Paying It Forward
Medical school can be incredibly intense, but for Jimmy Orr (A&S ’71, Med ’76) the calming force of a special mentor— Dr. Peyton Taylor—not only helped him succeed but inspired his life’s work.
“Peyton laid the foundation for me to pursue a career in gynecologic oncology,” says Jimmy, medical director of the Lee Health’s Regional Cancer Center and Florida Gynecologic Oncology. “When you are devoted to an important cause, it’s important to promote it, support it, and create future opportunities for others to drive it forward.”
In 2013, Jimmy and his wife Vicki honored Taylor through a $2 million bequest, establishing the James and Vicki Orr Clinical Professorship in Women’s Oncology. They also wanted to make an impact on new generations of caregivers right now.
The Orrs began funding their bequest during their lifetime, staging the gift to have the most impact. Now each year, interest from the fund provides support for an Orr Scholar, helping first-year gynecologic oncology fellows pursue a clinical research project. Regardless of whether the forward steps are small or big, medical progress does not occur without financial investment or support. The Orrs believe that “giving works best when driven by your values and connected to what you care about most.”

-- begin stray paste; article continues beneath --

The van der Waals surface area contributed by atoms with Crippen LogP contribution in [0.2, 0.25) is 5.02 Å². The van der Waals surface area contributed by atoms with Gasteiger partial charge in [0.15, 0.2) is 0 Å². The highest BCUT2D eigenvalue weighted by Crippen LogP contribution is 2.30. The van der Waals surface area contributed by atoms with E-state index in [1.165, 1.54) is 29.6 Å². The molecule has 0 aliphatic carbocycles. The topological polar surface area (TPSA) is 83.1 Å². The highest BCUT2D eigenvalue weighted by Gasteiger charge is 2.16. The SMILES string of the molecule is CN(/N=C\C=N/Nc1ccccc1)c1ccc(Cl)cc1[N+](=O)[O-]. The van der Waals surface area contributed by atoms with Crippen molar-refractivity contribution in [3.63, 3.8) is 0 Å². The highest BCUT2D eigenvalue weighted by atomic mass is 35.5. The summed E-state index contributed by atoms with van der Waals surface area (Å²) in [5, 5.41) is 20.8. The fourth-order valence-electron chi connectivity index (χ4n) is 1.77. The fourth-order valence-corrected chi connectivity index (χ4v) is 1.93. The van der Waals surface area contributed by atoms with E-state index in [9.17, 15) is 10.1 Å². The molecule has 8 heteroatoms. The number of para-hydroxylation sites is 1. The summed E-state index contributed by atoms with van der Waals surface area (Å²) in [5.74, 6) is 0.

“Private philanthropy is going to take on a much larger role for medical education and research in the coming years as we face deep funding cuts,” explains Susan Modesitt, MD, director of UVA’s Gynecologic Oncology Division and co-director of UVA’s High Risk Breast and Ovarian Cancer Clinic. “The Orrs’ generosity provides flexibility and support that helps our fellows conduct important research early in their careers.”
This year’s Orr Scholar Lisa Rauh, MD (Med ’19) has several projects she is considering pursuing, including studying the cost effectiveness in treating cervical cancer patients who live at a distance using telehealth. The Orr fellowship will help her focus on her studies and research.
“I couldn’t do this type of project on my own,” she explains. “The award can help purchase software or allow me to work with a statistician. Fellows don’t have a lot of money, but we have good ideas. This award helps ensure our research is done right and will help the most people.”
This is the power of private support, explains Modesitt. “We have to get these young doctors interested in research early,” Modesitt concludes. “If we can’t conduct meaningful research, we won’t enjoy future breakthroughs in cancer treatments that will save lives.”